The long dry spell in Egypt’s tourism industry may be ending (From TravelPulse, by David Cogswell )

Nearly four years after Egyptians went into the streets at Tahrir Square in Cairo to demonstrate for a more democratic society, tourism business is finally creeping back and giving the country’s beleaguered tourism industry signs of hope.  “The numbers are looking very positive,” said Pamela Lassers, director of media relations for Abercrombie & Kent. “Egypt and the Nile is one of our top selling Luxury Small Group Journeys for 2015. Many first quarter departures are sold out, and fall dates are starting to fill up as well. We are also seeing an increase in FIT travel to Egypt.”

On Friday, Nov. 14, Uniworld, the river cruise division of The Travel Corp., announced that it will return to Egypt in October 2015, operating its river cruise ship Tosca on the Nile. Other operators under the Travel Corp. umbrella, including Trafalgar, Insight Vacations and Contiki, are also planning to return to Egypt.  Travel Corp. CEO, Brett Tollman, reports that the company is seeing the release of pent-up demand for Egypt, which is music to the Egypt tourism industry’s ears.  Mohamed Hegazy, director-consul of the Egyptian Tourist Authority, told Travel Pulse the business started to flow again after the June elections were successfully completed. The country saw a healthy return of tourists in July, August and September, pushing visitor numbers 72 percent beyond those of the previous year. But even with that dramatic increase over a very slow 2013, the tourism traffic is still far from previous levels.

“Egypt is back,” said Ronen Paldi, president of Ya’lla Tours USA, “but not at the levels of pre-Arab Spring, far from it. But what we have seen since Labor Day, the requests, interest and bookings compared to what we had from February 2011 to May 2014, is a complete day and night change.  “There is a new energy in the market, new desire to go back and people are trusting that the new government and President al Sisi are in control and maintaining the peace. This has an immediate reflect on the trend of travel as we see it.”  The Egyptians are welcoming tourists with open arms. “Clients return with a distinctly upbeat response,”  said Bob Drumm, president of Alexander + Roberts. “We’ve heard several times that ‘we were treated like Pharaohs’ as well as delight that the sites are so uncrowded.  A warm reception by the Egyptian people, our excellent staff on the ground, and extraordinary accommodations on land and water register strongly with our guests.” Operators long dedicated to Egypt, who pulled out only reluctantly when demand tanked, are now happily returning to the market.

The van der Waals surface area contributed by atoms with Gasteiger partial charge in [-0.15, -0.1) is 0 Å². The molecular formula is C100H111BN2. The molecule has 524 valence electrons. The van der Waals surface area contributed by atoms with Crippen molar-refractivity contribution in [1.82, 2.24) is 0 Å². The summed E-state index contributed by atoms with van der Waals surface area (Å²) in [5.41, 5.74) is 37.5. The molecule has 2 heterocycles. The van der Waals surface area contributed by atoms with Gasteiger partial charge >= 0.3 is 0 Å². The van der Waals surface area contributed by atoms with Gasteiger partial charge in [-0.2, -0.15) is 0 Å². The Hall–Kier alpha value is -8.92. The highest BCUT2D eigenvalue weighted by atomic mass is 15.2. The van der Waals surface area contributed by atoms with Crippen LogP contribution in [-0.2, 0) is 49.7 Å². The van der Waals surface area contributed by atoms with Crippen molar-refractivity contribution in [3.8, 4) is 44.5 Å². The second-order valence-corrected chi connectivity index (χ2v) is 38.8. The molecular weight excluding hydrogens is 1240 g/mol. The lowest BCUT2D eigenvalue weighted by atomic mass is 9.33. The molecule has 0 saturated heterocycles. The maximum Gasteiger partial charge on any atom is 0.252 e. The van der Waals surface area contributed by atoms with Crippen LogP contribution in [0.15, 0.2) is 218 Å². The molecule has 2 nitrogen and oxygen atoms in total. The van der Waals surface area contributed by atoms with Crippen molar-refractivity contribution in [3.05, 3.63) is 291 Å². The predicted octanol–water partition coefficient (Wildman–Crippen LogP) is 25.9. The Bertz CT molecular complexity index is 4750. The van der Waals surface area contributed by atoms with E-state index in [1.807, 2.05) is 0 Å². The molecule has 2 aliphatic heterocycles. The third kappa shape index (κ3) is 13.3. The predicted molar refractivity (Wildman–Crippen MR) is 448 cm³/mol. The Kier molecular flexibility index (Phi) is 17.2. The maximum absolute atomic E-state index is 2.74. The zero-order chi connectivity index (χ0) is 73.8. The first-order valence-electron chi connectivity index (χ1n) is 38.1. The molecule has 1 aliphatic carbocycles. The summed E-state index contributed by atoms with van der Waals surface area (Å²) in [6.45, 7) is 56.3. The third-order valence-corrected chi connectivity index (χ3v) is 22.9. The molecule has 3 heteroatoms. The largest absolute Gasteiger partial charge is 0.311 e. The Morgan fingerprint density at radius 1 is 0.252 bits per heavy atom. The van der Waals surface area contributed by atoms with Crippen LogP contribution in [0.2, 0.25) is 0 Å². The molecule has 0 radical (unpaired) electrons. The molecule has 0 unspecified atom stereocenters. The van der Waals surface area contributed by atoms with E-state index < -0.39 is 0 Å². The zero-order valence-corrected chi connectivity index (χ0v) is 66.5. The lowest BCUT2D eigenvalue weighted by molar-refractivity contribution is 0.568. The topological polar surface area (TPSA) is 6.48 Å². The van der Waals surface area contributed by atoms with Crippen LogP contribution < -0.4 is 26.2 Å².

“It is with great optimism that we can report a steady upward trend in interest and bookings to Egypt,” said Richard Krieger, president of The Isramworld Portfolio of Brands. “Although we are not experiencing the same numbers as before the Arab Spring, 2015 is already set to be our strongest season since then and it slows no signs of slowing down. “Just two weeks ago I was in London at World Travel Market and our partners in Egypt confirmed that they too are seeing the shift. Our commitment to Egypt never waned and we are hopeful this is the first step back on the road to Egypt being a leading tourist destination, as it deserves to be.”  After a period of time when efforts to promote the country fell on deaf ears, tour operators are starting to market travel to Egypt again.

 “Egypt is slowly coming back,” said Elie Sidawi, chairman of Sunny Land Tours, “but demand is lower than it was before the Arab Spring three years ago. We have now ignited our promotional engines again to promote Egypt, and will begin in earnest our consumer and travel media campaign with the cooperation of the National Tourist Office. “I firmly believe the number of visitors to Egypt in 2015 will reach an all-time high, and will pleasantly surprise us all. I think the false perception that it is not safe to visit Egypt is fading, and with vigorous promotions, tourism to Egypt will flourish again in the near future.”  After deep discounting, however, it will take time to push prices back to a sustainable level, according to Ashish Sanghrajka, president of Big Five Tours and Expeditions. “The inquiries are starting again, very slowly however,” said Sanghrajka. “We have a long way to go before we top 10 million tourists, as was the number in 2010. The only thing now is that Egypt must unfortunately pay the price for discounting. After discounting, it takes five years to recover every 10 percent.”

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